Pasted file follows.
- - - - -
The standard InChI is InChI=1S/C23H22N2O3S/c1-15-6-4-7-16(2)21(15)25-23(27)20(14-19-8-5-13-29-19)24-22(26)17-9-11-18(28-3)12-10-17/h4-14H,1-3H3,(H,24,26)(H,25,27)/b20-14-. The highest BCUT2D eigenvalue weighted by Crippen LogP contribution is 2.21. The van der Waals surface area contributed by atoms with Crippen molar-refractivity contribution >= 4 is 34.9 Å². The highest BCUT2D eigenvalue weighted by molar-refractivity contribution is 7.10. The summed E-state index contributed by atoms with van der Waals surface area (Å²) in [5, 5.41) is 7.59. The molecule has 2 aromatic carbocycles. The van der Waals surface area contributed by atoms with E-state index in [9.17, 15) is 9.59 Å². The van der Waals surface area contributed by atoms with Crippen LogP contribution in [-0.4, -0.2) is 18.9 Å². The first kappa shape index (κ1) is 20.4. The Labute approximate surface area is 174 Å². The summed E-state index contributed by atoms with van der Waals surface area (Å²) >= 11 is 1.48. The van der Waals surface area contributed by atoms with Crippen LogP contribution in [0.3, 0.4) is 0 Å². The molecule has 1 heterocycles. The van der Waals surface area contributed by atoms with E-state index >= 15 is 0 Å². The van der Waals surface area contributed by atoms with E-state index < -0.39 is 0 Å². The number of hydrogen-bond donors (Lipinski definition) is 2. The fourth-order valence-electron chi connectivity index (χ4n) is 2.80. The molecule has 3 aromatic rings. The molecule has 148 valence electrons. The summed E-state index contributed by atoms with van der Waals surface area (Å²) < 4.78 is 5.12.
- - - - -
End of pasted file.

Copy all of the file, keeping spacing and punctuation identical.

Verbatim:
The standard InChI is InChI=1S/C23H22N2O3S/c1-15-6-4-7-16(2)21(15)25-23(27)20(14-19-8-5-13-29-19)24-22(26)17-9-11-18(28-3)12-10-17/h4-14H,1-3H3,(H,24,26)(H,25,27)/b20-14-. The highest BCUT2D eigenvalue weighted by Crippen LogP contribution is 2.21. The van der Waals surface area contributed by atoms with Crippen molar-refractivity contribution >= 4 is 34.9 Å². The highest BCUT2D eigenvalue weighted by molar-refractivity contribution is 7.10. The summed E-state index contributed by atoms with van der Waals surface area (Å²) in [5, 5.41) is 7.59. The molecule has 2 aromatic carbocycles. The van der Waals surface area contributed by atoms with E-state index in [9.17, 15) is 9.59 Å². The van der Waals surface area contributed by atoms with Crippen LogP contribution in [-0.4, -0.2) is 18.9 Å². The first kappa shape index (κ1) is 20.4. The Labute approximate surface area is 174 Å². The summed E-state index contributed by atoms with van der Waals surface area (Å²) >= 11 is 1.48. The van der Waals surface area contributed by atoms with Crippen LogP contribution in [0.3, 0.4) is 0 Å². The molecule has 1 heterocycles. The van der Waals surface area contributed by atoms with E-state index >= 15 is 0 Å². The van der Waals surface area contributed by atoms with E-state index < -0.39 is 0 Å². The number of hydrogen-bond donors (Lipinski definition) is 2. The fourth-order valence-electron chi connectivity index (χ4n) is 2.80. The molecule has 3 aromatic rings. The molecule has 148 valence electrons. The summed E-state index contributed by atoms with van der Waals surface area (Å²) < 4.78 is 5.12.